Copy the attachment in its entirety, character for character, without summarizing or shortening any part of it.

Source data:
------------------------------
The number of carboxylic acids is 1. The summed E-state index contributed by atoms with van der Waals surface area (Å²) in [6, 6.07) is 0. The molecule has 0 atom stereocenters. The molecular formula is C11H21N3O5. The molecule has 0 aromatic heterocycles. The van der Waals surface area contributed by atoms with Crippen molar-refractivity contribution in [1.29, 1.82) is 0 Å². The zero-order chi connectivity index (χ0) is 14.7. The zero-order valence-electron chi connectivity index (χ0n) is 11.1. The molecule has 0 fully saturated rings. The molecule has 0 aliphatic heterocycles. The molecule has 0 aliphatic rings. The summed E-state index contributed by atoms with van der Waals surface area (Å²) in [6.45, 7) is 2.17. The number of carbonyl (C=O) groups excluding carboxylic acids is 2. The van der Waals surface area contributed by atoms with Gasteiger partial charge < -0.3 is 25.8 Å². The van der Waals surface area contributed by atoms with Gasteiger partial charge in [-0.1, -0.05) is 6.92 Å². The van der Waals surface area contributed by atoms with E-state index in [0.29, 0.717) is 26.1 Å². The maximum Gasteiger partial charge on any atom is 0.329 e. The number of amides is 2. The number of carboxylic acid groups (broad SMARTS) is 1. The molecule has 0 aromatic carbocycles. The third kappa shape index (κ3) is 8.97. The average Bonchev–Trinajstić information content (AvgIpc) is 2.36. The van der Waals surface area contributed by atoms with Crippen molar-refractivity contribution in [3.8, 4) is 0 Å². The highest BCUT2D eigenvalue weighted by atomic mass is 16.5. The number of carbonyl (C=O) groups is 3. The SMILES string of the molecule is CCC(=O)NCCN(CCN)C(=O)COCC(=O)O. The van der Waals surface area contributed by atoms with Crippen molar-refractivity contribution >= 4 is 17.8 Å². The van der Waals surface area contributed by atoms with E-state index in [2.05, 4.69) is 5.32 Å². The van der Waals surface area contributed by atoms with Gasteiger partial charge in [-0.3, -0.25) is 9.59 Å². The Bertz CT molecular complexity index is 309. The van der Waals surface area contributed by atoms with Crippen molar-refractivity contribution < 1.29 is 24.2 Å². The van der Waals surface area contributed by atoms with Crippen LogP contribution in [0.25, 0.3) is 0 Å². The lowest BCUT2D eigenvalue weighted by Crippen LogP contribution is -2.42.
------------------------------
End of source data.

The number of carboxylic acids is 1. The summed E-state index contributed by atoms with van der Waals surface area (Å²) in [6, 6.07) is 0. The molecule has 0 atom stereocenters. The molecular formula is C11H21N3O5. The molecule has 0 aromatic heterocycles. The van der Waals surface area contributed by atoms with Crippen molar-refractivity contribution in [1.29, 1.82) is 0 Å². The zero-order chi connectivity index (χ0) is 14.7. The zero-order valence-electron chi connectivity index (χ0n) is 11.1. The molecule has 0 fully saturated rings. The molecule has 0 aliphatic heterocycles. The molecule has 0 aliphatic rings. The summed E-state index contributed by atoms with van der Waals surface area (Å²) in [6.45, 7) is 2.17. The number of carbonyl (C=O) groups excluding carboxylic acids is 2. The van der Waals surface area contributed by atoms with Gasteiger partial charge < -0.3 is 25.8 Å². The van der Waals surface area contributed by atoms with Gasteiger partial charge in [-0.1, -0.05) is 6.92 Å². The van der Waals surface area contributed by atoms with E-state index in [0.29, 0.717) is 26.1 Å². The maximum Gasteiger partial charge on any atom is 0.329 e. The number of amides is 2. The number of carboxylic acid groups (broad SMARTS) is 1. The molecule has 0 aromatic carbocycles. The third kappa shape index (κ3) is 8.97. The average Bonchev–Trinajstić information content (AvgIpc) is 2.36. The van der Waals surface area contributed by atoms with Crippen molar-refractivity contribution in [3.8, 4) is 0 Å². The highest BCUT2D eigenvalue weighted by atomic mass is 16.5. The number of carbonyl (C=O) groups is 3. The SMILES string of the molecule is CCC(=O)NCCN(CCN)C(=O)COCC(=O)O. The van der Waals surface area contributed by atoms with Crippen molar-refractivity contribution >= 4 is 17.8 Å². The van der Waals surface area contributed by atoms with E-state index in [2.05, 4.69) is 5.32 Å². The van der Waals surface area contributed by atoms with Gasteiger partial charge in [-0.3, -0.25) is 9.59 Å². The Bertz CT molecular complexity index is 309. The van der Waals surface area contributed by atoms with Crippen molar-refractivity contribution < 1.29 is 24.2 Å². The van der Waals surface area contributed by atoms with Crippen LogP contribution in [0.25, 0.3) is 0 Å². The lowest BCUT2D eigenvalue weighted by Crippen LogP contribution is -2.42.